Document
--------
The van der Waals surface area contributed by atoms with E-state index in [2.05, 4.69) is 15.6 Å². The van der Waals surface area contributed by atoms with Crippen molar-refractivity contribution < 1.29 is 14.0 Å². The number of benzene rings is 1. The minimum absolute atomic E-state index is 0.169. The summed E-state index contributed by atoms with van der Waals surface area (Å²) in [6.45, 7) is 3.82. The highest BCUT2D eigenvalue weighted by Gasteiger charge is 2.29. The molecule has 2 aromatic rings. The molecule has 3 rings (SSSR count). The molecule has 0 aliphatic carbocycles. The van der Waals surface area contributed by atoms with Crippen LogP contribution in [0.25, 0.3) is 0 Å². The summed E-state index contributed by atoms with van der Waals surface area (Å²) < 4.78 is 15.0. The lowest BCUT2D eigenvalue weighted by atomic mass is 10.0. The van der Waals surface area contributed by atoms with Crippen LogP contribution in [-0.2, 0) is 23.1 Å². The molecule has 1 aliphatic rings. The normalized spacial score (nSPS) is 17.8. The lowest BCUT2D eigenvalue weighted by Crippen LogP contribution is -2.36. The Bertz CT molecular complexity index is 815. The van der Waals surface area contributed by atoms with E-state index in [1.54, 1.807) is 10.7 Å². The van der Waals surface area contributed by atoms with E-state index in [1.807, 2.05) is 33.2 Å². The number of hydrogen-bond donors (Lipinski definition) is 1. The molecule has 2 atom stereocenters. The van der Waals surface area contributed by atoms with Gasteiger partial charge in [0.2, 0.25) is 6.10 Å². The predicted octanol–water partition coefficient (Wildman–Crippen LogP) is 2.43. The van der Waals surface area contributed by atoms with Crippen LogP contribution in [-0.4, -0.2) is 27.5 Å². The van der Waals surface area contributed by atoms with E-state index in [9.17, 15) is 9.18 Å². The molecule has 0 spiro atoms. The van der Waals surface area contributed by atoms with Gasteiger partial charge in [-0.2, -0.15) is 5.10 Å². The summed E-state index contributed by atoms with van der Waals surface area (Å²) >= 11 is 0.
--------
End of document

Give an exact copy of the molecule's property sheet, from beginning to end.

The van der Waals surface area contributed by atoms with E-state index in [2.05, 4.69) is 15.6 Å². The van der Waals surface area contributed by atoms with Crippen molar-refractivity contribution < 1.29 is 14.0 Å². The number of benzene rings is 1. The minimum absolute atomic E-state index is 0.169. The summed E-state index contributed by atoms with van der Waals surface area (Å²) in [6.45, 7) is 3.82. The highest BCUT2D eigenvalue weighted by Gasteiger charge is 2.29. The molecule has 2 aromatic rings. The molecule has 3 rings (SSSR count). The molecule has 0 aliphatic carbocycles. The van der Waals surface area contributed by atoms with Crippen LogP contribution in [0.25, 0.3) is 0 Å². The summed E-state index contributed by atoms with van der Waals surface area (Å²) < 4.78 is 15.0. The lowest BCUT2D eigenvalue weighted by atomic mass is 10.0. The van der Waals surface area contributed by atoms with Crippen LogP contribution in [-0.2, 0) is 23.1 Å². The molecule has 1 aliphatic rings. The normalized spacial score (nSPS) is 17.8. The lowest BCUT2D eigenvalue weighted by Crippen LogP contribution is -2.36. The Bertz CT molecular complexity index is 815. The van der Waals surface area contributed by atoms with E-state index in [1.54, 1.807) is 10.7 Å². The van der Waals surface area contributed by atoms with E-state index in [1.807, 2.05) is 33.2 Å². The number of hydrogen-bond donors (Lipinski definition) is 1. The molecule has 2 atom stereocenters. The van der Waals surface area contributed by atoms with Gasteiger partial charge in [0.2, 0.25) is 6.10 Å². The predicted octanol–water partition coefficient (Wildman–Crippen LogP) is 2.43. The van der Waals surface area contributed by atoms with Crippen LogP contribution in [-0.4, -0.2) is 27.5 Å². The van der Waals surface area contributed by atoms with E-state index in [9.17, 15) is 9.18 Å². The molecule has 0 spiro atoms. The van der Waals surface area contributed by atoms with Gasteiger partial charge in [-0.2, -0.15) is 5.10 Å². The summed E-state index contributed by atoms with van der Waals surface area (Å²) >= 11 is 0.